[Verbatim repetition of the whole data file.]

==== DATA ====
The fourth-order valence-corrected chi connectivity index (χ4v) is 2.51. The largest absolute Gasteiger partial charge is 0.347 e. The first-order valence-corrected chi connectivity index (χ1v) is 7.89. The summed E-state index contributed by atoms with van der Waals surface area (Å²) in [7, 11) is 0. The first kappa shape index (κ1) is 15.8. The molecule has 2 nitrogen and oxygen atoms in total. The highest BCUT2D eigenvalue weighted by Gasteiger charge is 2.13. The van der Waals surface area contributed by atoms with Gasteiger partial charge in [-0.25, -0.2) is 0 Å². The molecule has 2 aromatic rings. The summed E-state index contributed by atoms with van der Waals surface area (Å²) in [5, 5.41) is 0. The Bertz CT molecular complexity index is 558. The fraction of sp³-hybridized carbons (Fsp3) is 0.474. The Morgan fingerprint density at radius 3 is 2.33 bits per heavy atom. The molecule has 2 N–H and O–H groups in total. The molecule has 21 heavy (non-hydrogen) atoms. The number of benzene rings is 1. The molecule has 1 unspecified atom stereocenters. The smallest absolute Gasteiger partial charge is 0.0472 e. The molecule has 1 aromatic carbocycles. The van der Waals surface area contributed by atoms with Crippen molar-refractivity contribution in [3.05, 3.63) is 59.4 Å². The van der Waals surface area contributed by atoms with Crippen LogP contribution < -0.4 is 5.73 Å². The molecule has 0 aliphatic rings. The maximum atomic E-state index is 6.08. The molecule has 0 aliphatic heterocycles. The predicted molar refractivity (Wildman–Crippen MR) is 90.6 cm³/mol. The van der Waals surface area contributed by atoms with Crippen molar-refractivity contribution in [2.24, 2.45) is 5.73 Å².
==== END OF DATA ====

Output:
The fourth-order valence-corrected chi connectivity index (χ4v) is 2.51. The largest absolute Gasteiger partial charge is 0.347 e. The first-order valence-corrected chi connectivity index (χ1v) is 7.89. The summed E-state index contributed by atoms with van der Waals surface area (Å²) in [7, 11) is 0. The first kappa shape index (κ1) is 15.8. The molecule has 2 nitrogen and oxygen atoms in total. The highest BCUT2D eigenvalue weighted by Gasteiger charge is 2.13. The van der Waals surface area contributed by atoms with Gasteiger partial charge in [-0.25, -0.2) is 0 Å². The molecule has 2 aromatic rings. The summed E-state index contributed by atoms with van der Waals surface area (Å²) in [5, 5.41) is 0. The Bertz CT molecular complexity index is 558. The fraction of sp³-hybridized carbons (Fsp3) is 0.474. The Morgan fingerprint density at radius 3 is 2.33 bits per heavy atom. The molecule has 2 N–H and O–H groups in total. The molecule has 21 heavy (non-hydrogen) atoms. The number of benzene rings is 1. The molecule has 1 unspecified atom stereocenters. The smallest absolute Gasteiger partial charge is 0.0472 e. The molecule has 1 aromatic carbocycles. The van der Waals surface area contributed by atoms with Crippen molar-refractivity contribution in [3.05, 3.63) is 59.4 Å². The van der Waals surface area contributed by atoms with Crippen LogP contribution < -0.4 is 5.73 Å². The molecule has 0 aliphatic rings. The maximum atomic E-state index is 6.08. The molecule has 0 aliphatic heterocycles. The predicted molar refractivity (Wildman–Crippen MR) is 90.6 cm³/mol. The van der Waals surface area contributed by atoms with Crippen molar-refractivity contribution in [2.24, 2.45) is 5.73 Å².